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Exploring the Relationship Between AD, Psychological Stress, Sleep Disturbances, and Salivary Biomarkers


Understanding these relationships is crucial for developing effective clinical management strategies for patients with AD, according to a recent literature review.

A recent comprehensive literature review was conducted by Brazilian researchers to explore the intricate connections between atopic dermatitis (AD), psychological stress, sleep disturbances, and salivary biomarkers. Understanding these relationships is crucial for developing effective clinical management strategies for patients with AD.

InfiniteStudio/Adobe Stock

InfiniteStudio/Adobe Stock

The study focused on articles published between January 2012 and October 2022, obtained from databases such as PubMed and Scientific Electronic Library Online. The Health Sciences Descriptors used included "atopic dermatitis," "psychological stress," "sleep," and "salivary proteins and peptides."

Investigators wrote that the importance of this literature review lies in the scarcity of research associating AD with salivary biomarkers, stress, and sleep disturbances. AD adversely affects patients' quality of life and is exacerbated by psychological stress. Sleep disorders in AD patients worsen their well-being, academic performance, and family dynamics, further intensifying stress levels.

AD and Sleep Disturbances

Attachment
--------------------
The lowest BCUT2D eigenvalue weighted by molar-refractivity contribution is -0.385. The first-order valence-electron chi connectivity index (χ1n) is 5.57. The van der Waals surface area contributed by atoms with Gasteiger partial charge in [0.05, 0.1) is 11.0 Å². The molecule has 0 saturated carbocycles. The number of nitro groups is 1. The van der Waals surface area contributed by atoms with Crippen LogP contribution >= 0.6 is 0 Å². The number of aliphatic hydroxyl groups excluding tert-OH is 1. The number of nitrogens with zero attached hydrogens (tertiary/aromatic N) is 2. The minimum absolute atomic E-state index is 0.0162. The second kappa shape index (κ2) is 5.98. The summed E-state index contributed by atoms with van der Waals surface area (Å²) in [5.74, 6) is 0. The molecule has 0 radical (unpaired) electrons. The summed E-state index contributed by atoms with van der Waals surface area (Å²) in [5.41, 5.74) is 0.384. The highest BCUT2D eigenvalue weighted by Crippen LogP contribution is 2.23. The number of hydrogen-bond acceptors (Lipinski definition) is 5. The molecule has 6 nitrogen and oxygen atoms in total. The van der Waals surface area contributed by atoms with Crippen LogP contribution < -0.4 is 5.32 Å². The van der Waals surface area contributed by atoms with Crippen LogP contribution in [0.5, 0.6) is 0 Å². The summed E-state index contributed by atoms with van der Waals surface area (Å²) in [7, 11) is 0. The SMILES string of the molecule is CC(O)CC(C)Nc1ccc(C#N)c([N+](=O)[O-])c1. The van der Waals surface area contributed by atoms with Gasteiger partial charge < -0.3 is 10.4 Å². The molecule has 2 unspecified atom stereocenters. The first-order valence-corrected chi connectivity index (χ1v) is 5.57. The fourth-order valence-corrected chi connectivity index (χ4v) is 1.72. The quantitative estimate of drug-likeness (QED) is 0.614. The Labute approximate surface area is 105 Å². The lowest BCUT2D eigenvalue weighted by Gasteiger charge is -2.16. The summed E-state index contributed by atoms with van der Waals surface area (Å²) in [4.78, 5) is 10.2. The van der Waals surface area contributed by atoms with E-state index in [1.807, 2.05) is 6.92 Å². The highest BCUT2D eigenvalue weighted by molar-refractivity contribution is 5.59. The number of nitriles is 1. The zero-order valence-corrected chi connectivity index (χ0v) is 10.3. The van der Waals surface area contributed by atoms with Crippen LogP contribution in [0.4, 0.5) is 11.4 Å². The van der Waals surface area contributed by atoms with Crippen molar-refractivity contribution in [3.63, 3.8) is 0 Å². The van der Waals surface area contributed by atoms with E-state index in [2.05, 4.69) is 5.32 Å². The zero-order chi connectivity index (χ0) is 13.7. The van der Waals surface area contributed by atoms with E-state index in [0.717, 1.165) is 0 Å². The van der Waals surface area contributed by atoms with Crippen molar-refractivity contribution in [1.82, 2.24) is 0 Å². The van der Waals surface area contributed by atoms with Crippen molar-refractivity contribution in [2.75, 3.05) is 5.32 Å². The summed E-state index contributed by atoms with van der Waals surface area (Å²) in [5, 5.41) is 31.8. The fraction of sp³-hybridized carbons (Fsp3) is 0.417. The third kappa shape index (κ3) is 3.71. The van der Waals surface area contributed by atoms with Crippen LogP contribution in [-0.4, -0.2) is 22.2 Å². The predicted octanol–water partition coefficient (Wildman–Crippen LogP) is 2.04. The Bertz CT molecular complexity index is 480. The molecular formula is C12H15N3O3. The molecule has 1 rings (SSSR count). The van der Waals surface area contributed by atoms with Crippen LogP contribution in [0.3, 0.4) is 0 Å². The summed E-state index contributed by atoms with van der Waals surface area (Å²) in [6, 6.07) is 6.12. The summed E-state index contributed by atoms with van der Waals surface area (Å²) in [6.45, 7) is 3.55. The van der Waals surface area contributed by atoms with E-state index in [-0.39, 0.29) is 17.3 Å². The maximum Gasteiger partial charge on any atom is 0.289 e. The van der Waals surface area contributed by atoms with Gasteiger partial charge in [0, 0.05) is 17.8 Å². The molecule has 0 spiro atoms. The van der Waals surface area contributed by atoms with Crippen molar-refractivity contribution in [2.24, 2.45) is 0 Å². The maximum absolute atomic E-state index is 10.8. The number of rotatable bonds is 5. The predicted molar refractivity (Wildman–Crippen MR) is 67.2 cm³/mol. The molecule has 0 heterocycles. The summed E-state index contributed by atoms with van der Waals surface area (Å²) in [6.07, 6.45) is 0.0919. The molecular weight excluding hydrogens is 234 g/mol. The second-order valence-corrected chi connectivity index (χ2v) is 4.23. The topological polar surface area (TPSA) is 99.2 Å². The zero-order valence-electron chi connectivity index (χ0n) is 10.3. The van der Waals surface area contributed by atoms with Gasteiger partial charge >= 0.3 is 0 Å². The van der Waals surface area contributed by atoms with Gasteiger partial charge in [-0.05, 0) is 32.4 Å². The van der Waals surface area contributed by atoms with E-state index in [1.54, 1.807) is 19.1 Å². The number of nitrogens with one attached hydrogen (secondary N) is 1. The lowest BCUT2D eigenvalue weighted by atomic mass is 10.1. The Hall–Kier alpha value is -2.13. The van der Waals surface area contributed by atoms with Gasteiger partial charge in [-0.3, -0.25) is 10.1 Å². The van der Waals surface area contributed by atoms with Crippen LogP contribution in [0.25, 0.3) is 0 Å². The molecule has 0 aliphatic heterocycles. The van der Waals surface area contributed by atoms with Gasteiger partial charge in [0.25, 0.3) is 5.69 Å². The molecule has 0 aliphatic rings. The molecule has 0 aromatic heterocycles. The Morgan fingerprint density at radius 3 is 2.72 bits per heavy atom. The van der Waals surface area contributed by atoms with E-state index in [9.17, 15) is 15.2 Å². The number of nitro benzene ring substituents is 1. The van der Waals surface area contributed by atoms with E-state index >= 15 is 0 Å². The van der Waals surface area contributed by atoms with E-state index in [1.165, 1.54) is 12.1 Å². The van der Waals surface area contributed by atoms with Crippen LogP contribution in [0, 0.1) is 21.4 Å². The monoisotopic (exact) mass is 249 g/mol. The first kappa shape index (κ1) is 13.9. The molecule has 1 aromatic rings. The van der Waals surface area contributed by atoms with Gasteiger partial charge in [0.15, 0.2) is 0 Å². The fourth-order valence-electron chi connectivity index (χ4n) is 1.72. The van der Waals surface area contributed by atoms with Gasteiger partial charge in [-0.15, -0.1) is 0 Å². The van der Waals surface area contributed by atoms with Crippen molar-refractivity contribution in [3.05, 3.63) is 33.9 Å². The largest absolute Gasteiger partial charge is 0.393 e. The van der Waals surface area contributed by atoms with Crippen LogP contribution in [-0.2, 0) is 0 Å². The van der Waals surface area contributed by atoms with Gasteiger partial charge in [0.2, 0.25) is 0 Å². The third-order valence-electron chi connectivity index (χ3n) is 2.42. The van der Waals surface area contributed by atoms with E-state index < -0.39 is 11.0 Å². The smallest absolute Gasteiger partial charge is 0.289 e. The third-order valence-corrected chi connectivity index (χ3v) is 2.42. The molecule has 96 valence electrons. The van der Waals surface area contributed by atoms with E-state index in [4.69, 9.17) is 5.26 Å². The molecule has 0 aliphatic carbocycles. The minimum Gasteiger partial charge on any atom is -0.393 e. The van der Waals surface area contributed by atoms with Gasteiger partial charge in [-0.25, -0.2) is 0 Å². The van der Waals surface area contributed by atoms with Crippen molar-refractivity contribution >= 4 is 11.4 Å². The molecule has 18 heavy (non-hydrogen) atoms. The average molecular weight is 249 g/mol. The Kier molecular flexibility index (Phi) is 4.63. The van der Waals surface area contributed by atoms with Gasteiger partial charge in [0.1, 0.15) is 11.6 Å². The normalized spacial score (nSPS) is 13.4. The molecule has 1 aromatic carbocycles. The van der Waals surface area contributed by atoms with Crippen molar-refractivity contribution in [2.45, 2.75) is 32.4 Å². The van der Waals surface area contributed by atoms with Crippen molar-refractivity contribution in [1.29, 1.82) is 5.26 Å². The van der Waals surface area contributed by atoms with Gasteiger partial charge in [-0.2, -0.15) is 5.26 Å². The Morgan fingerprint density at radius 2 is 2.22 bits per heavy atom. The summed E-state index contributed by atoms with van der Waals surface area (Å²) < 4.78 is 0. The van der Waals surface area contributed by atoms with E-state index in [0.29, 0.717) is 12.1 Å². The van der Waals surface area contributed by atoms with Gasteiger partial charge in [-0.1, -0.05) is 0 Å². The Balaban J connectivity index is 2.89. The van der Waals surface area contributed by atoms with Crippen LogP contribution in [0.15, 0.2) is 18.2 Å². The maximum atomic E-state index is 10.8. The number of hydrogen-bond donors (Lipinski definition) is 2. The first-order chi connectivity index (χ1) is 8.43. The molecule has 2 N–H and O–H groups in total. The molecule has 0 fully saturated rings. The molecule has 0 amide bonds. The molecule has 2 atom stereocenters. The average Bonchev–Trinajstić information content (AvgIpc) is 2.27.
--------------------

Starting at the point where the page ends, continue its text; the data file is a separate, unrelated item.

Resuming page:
Sleep disorders, observed in up to 60% of patients with AD, negatively impact neurocognitive function, behavior, and mood. Studies indicate that sleep disturbances are linked to greater AD severity and increased scratching. Actigraphy and polysomnography studies reveal altered sleep efficiency, longer latency time to sleep onset, increased fragmentation, and reduced non-rapid eye movement sleep in children with AD.

AD and Psychological Stress

Psychological stress exacerbates AD symptoms, and the severity of stress depends on individual perception and the intensity of stressors. The hypothalamic-pituitary-adrenal (HPA) axis and the autonomic nervous system play critical roles in the stress response. Dysregulation in the HPA axis is observed in AD patients, resulting in an imbalanced immune response and triggering inflammation.

AD and Salivary Biomarkers

Saliva, a non-invasive biofluid, reflects psychological stress through biomarkers like cortisol, melatonin, chromogranin A, alpha-amylase, and immunoglobulin A (IgA). Studies suggest that these salivary biomarkers may serve as indices for evaluating stress in AD patients. Melatonin, with its immunomodulatory and anti-inflammatory effects, is implicated in AD severity and sleep disturbances.


This narrative review sheds light on the intricate interplay between AD, psychological stress, sleep disturbances, and salivary biomarkers. The severity of AD is not only reflected in physical symptoms but also in the emotional and social well-being of individuals. Salivary biomarkers show promise in assessing stress levels and understanding the complex associations between AD, sleep disturbances, and psychological well-being. Further research is essential to unravel the full scope of these relationships and develop targeted interventions for improved clinical management of AD patients.


Estefan J, Ferreira DC, Cavalcante FS, Dos Santos KRN, Ribeiro M. Investigation of possible relationship between atopic dermatitis and salivary biomarkers, stress, and sleep disorders. World J Clin Cases. 2023;11(17):3958-3966. doi:10.12998/wjcc.v11.i17.3958

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